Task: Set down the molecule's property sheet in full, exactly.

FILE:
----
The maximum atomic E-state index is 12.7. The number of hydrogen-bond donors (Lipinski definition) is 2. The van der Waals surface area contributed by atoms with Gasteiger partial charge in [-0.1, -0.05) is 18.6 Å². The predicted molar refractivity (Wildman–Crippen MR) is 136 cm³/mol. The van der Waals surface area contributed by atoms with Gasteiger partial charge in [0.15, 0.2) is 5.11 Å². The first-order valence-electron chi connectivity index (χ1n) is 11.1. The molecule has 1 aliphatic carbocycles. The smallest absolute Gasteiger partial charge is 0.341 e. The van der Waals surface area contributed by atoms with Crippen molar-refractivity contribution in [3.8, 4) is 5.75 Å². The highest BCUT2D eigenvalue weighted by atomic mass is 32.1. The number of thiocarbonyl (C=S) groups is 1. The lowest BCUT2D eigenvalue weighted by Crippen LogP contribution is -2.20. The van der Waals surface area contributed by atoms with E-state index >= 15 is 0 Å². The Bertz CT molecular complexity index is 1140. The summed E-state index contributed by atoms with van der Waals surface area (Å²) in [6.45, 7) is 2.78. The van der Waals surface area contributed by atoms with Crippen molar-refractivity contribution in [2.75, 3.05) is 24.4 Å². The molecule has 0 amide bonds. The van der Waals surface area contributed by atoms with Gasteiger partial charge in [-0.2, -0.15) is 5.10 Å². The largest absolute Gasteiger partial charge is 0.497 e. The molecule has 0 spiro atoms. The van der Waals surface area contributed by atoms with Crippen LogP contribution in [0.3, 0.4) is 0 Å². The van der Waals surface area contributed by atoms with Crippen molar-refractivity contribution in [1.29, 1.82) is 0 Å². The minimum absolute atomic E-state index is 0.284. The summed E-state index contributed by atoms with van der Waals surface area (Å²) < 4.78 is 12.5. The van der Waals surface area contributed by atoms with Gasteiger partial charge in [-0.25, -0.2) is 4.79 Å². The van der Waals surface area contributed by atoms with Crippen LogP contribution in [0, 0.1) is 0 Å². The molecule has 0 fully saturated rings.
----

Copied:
The maximum atomic E-state index is 12.7. The number of hydrogen-bond donors (Lipinski definition) is 2. The van der Waals surface area contributed by atoms with Gasteiger partial charge in [-0.1, -0.05) is 18.6 Å². The predicted molar refractivity (Wildman–Crippen MR) is 136 cm³/mol. The van der Waals surface area contributed by atoms with Gasteiger partial charge in [0.15, 0.2) is 5.11 Å². The first-order valence-electron chi connectivity index (χ1n) is 11.1. The molecule has 1 aliphatic carbocycles. The smallest absolute Gasteiger partial charge is 0.341 e. The van der Waals surface area contributed by atoms with Crippen molar-refractivity contribution in [3.8, 4) is 5.75 Å². The highest BCUT2D eigenvalue weighted by atomic mass is 32.1. The number of thiocarbonyl (C=S) groups is 1. The lowest BCUT2D eigenvalue weighted by Crippen LogP contribution is -2.20. The van der Waals surface area contributed by atoms with E-state index >= 15 is 0 Å². The Bertz CT molecular complexity index is 1140. The summed E-state index contributed by atoms with van der Waals surface area (Å²) in [6.45, 7) is 2.78. The van der Waals surface area contributed by atoms with Crippen molar-refractivity contribution in [2.75, 3.05) is 24.4 Å². The molecule has 0 amide bonds. The van der Waals surface area contributed by atoms with Gasteiger partial charge in [-0.2, -0.15) is 5.10 Å². The largest absolute Gasteiger partial charge is 0.497 e. The molecule has 0 spiro atoms. The van der Waals surface area contributed by atoms with Crippen LogP contribution in [0.3, 0.4) is 0 Å². The van der Waals surface area contributed by atoms with Crippen molar-refractivity contribution in [1.29, 1.82) is 0 Å². The minimum absolute atomic E-state index is 0.284. The summed E-state index contributed by atoms with van der Waals surface area (Å²) < 4.78 is 12.5. The van der Waals surface area contributed by atoms with Gasteiger partial charge in [-0.25, -0.2) is 4.79 Å². The van der Waals surface area contributed by atoms with Crippen LogP contribution in [0, 0.1) is 0 Å². The molecule has 0 fully saturated rings.